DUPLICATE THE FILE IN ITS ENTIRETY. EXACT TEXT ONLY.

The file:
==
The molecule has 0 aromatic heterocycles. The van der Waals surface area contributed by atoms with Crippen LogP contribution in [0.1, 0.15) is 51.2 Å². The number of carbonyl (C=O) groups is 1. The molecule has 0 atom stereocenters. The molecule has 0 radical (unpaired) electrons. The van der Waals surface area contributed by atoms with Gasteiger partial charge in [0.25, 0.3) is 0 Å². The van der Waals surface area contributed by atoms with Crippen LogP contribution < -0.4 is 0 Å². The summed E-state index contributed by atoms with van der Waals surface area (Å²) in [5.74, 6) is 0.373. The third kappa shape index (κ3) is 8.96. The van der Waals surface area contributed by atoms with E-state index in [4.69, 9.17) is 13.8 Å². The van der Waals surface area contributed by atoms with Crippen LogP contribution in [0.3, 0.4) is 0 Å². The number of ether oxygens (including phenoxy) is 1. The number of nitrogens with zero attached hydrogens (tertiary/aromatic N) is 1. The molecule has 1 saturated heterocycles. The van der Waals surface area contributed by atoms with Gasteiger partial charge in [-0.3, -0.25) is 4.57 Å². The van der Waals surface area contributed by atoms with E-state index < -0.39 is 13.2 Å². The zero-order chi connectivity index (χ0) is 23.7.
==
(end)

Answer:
The molecule has 0 aromatic heterocycles. The van der Waals surface area contributed by atoms with Crippen LogP contribution in [0.1, 0.15) is 51.2 Å². The number of carbonyl (C=O) groups is 1. The molecule has 0 atom stereocenters. The molecule has 0 radical (unpaired) electrons. The van der Waals surface area contributed by atoms with Gasteiger partial charge in [0.25, 0.3) is 0 Å². The van der Waals surface area contributed by atoms with Crippen LogP contribution < -0.4 is 0 Å². The summed E-state index contributed by atoms with van der Waals surface area (Å²) in [5.74, 6) is 0.373. The third kappa shape index (κ3) is 8.96. The van der Waals surface area contributed by atoms with E-state index in [4.69, 9.17) is 13.8 Å². The van der Waals surface area contributed by atoms with Crippen LogP contribution in [0.3, 0.4) is 0 Å². The number of ether oxygens (including phenoxy) is 1. The number of nitrogens with zero attached hydrogens (tertiary/aromatic N) is 1. The molecule has 1 saturated heterocycles. The van der Waals surface area contributed by atoms with Gasteiger partial charge in [-0.3, -0.25) is 4.57 Å². The van der Waals surface area contributed by atoms with E-state index < -0.39 is 13.2 Å². The zero-order chi connectivity index (χ0) is 23.7.